What goes up must come down. The old trading adage certainly applied to cocoa this summer. After reaching $3,290/ton on July 1, the futures price dropped to $2,801/ton by July 28. That’s a drop of almost $500 in a month. Nobody can explain such a decline with changes in supply and demand of cocoa. There was no news of larger than expected increases in cocoa supplies. If anything, there were indications that the light harvest in both Ghana and the CÃ´te d’Ivoire would be less than last year. So it’s back to the speculators.
I have argued before that speculators have more impact on cocoa prices than they should. And an article in the Wall Street Journal (not you bastion of anti-capitalist rants) seems to support that notion. On May 28, Aaron Patrick reported that only three years ago, speculators held 260,970 tons worth of cocoa contracts while the chocolate industry held 924,700 tons. By mid-May 2008, those positions had changed quite a bit with speculators holding 654,760 tons compared to 706,430 tons held by the chocolate industry.
I think it is clear that such a large percentage of cocoa held by speculators cannot but influence prices one way or the other. In this case, they forced prices up. Some of the chocolate makers have come out to share this position. The article quotes spokespersons for Storck AG, Cadbury and Lind & SpÃ¼ngli and they all see speculators as responsible for the increases in cocoa prices.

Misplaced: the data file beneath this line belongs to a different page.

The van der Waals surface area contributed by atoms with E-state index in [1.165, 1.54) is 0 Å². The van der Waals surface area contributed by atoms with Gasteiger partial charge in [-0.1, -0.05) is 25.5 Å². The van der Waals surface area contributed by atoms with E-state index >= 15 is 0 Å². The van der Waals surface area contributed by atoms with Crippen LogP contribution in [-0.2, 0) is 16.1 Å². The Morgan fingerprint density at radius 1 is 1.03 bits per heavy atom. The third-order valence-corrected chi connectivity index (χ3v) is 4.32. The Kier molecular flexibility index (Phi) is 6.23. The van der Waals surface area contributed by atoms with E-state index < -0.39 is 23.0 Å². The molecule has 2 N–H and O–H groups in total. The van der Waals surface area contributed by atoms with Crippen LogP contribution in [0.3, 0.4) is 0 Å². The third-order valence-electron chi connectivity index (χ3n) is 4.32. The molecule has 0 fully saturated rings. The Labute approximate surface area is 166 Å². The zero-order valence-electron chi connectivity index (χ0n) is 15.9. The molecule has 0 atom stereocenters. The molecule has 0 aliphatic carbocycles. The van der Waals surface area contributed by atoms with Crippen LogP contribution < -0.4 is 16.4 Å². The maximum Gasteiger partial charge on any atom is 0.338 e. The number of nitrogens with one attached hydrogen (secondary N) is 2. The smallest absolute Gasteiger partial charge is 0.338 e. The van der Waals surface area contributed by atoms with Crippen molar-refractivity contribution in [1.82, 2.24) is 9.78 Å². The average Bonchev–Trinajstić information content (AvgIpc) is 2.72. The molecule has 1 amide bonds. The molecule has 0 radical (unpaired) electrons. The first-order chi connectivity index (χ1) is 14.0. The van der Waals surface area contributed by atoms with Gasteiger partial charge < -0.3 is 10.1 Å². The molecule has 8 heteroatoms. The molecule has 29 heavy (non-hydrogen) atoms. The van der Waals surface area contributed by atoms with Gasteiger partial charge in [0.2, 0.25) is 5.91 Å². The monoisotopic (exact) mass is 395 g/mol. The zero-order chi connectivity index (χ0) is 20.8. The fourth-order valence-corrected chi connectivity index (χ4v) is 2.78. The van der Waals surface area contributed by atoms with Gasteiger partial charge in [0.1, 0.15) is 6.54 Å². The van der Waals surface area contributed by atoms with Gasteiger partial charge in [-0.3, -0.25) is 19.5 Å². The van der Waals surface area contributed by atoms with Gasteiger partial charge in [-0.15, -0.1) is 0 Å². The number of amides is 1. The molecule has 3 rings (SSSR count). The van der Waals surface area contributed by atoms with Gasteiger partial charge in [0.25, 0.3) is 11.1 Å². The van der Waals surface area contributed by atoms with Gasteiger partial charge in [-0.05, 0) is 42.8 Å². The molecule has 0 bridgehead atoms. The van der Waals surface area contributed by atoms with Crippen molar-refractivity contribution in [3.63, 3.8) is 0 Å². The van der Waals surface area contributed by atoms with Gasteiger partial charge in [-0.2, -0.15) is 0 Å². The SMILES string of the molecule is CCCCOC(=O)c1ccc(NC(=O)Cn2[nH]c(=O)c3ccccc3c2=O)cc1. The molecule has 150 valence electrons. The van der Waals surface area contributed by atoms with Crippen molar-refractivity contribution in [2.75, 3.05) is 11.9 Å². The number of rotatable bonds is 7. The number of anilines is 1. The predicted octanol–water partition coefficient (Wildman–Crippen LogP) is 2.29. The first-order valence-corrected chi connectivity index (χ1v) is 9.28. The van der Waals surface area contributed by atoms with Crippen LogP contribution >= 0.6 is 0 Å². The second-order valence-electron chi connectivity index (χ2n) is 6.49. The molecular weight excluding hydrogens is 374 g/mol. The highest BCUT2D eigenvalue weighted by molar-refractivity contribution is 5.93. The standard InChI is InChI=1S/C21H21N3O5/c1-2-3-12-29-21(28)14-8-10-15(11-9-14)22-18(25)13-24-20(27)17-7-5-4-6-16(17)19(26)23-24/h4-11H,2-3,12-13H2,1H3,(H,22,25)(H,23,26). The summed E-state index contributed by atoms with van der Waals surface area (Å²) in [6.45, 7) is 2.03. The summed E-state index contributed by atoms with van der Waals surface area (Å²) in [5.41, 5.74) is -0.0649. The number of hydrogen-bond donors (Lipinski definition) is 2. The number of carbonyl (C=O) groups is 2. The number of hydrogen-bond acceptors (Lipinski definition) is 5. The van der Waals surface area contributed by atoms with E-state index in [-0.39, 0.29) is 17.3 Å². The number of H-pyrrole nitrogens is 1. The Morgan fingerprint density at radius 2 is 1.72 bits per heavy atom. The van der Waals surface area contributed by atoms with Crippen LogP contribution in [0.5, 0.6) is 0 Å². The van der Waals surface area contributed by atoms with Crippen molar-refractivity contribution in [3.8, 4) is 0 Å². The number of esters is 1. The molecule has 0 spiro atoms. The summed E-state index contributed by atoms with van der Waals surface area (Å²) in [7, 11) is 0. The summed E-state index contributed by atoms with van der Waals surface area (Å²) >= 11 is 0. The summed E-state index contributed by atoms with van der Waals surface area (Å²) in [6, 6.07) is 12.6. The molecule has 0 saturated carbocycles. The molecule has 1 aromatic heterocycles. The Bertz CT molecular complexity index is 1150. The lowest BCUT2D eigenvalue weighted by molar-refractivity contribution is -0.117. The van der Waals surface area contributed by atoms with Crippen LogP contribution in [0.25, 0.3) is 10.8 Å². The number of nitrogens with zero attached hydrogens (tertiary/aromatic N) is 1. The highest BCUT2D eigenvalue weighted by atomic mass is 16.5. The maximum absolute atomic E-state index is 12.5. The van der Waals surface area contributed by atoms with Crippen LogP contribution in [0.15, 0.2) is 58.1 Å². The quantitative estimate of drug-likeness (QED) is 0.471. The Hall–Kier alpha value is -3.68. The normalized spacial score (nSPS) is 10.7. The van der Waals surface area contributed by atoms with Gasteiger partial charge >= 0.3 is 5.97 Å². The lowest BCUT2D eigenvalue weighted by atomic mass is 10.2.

Once they leave cocoa for other speculative ventures, the price will come down again creating exactly the kinds of fluctuations both cocoa producers and manufacturers like to avoid. Sure, the chocolate industry wants cheap cocoa, but more than that, they prefer stable prices over wild gyrations. That they have in common with cocoa producers.
It is time to negotiate a new cocoa agreement. The first three agreements (1972,1975 and 1980) contained provisions for buffer stocks to insure price stability and predictability. By 1986, with Reagan and Thatcher preaching neoliberalism everywhere and Third World power rapidly evaporating under the onslaught of IMF structural adjustment, these buffer stocks were eliminated from the treaty. The next three agreements, including the current agreement (2001), do nothing for price stability. That worked well for the industry as long as prices kept going down as they did from 1980 onward. But we may have reached a new point in history where consideration of non-market based methods of supply management hold promise for the industry as well.